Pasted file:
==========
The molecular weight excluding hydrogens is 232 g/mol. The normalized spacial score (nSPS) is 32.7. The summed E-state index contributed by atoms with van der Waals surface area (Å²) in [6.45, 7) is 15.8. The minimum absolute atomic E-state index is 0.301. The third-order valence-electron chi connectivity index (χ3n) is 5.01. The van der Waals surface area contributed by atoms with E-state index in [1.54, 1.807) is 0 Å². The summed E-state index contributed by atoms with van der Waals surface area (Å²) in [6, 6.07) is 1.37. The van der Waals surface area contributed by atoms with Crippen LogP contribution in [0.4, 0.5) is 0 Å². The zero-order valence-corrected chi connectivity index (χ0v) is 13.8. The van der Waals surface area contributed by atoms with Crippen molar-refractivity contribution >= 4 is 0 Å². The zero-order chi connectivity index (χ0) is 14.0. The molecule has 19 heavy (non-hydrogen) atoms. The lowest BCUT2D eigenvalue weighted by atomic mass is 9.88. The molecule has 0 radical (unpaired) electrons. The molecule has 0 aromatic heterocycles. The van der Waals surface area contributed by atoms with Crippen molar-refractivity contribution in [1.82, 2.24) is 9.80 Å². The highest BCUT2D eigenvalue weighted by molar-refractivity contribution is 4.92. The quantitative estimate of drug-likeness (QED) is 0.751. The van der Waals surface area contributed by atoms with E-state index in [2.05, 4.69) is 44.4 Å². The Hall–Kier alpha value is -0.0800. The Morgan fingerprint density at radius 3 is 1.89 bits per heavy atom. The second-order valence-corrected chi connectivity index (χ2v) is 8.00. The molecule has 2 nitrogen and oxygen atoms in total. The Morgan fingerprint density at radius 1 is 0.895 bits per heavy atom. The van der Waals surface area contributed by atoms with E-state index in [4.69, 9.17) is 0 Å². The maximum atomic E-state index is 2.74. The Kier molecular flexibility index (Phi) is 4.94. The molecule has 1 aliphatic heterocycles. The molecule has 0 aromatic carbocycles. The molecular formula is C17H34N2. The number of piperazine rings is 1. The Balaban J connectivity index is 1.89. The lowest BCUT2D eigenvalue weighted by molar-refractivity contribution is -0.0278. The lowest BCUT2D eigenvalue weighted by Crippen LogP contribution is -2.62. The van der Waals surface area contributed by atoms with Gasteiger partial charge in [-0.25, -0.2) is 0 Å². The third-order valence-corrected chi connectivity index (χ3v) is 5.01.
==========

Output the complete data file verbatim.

The molecular weight excluding hydrogens is 232 g/mol. The normalized spacial score (nSPS) is 32.7. The summed E-state index contributed by atoms with van der Waals surface area (Å²) in [6.45, 7) is 15.8. The minimum absolute atomic E-state index is 0.301. The third-order valence-electron chi connectivity index (χ3n) is 5.01. The van der Waals surface area contributed by atoms with E-state index in [1.54, 1.807) is 0 Å². The summed E-state index contributed by atoms with van der Waals surface area (Å²) in [6, 6.07) is 1.37. The van der Waals surface area contributed by atoms with Crippen LogP contribution in [0.4, 0.5) is 0 Å². The zero-order valence-corrected chi connectivity index (χ0v) is 13.8. The van der Waals surface area contributed by atoms with Crippen molar-refractivity contribution >= 4 is 0 Å². The zero-order chi connectivity index (χ0) is 14.0. The molecule has 19 heavy (non-hydrogen) atoms. The lowest BCUT2D eigenvalue weighted by atomic mass is 9.88. The molecule has 0 radical (unpaired) electrons. The molecule has 0 aromatic heterocycles. The van der Waals surface area contributed by atoms with Crippen molar-refractivity contribution in [1.82, 2.24) is 9.80 Å². The highest BCUT2D eigenvalue weighted by molar-refractivity contribution is 4.92. The quantitative estimate of drug-likeness (QED) is 0.751. The van der Waals surface area contributed by atoms with E-state index in [2.05, 4.69) is 44.4 Å². The Hall–Kier alpha value is -0.0800. The Morgan fingerprint density at radius 3 is 1.89 bits per heavy atom. The second-order valence-corrected chi connectivity index (χ2v) is 8.00. The molecule has 2 nitrogen and oxygen atoms in total. The Morgan fingerprint density at radius 1 is 0.895 bits per heavy atom. The van der Waals surface area contributed by atoms with E-state index in [4.69, 9.17) is 0 Å². The maximum atomic E-state index is 2.74. The Kier molecular flexibility index (Phi) is 4.94. The molecule has 1 aliphatic heterocycles. The molecule has 0 aromatic carbocycles. The molecular formula is C17H34N2. The number of piperazine rings is 1. The Balaban J connectivity index is 1.89. The lowest BCUT2D eigenvalue weighted by molar-refractivity contribution is -0.0278. The lowest BCUT2D eigenvalue weighted by Crippen LogP contribution is -2.62. The van der Waals surface area contributed by atoms with Gasteiger partial charge in [-0.25, -0.2) is 0 Å². The third-order valence-corrected chi connectivity index (χ3v) is 5.01.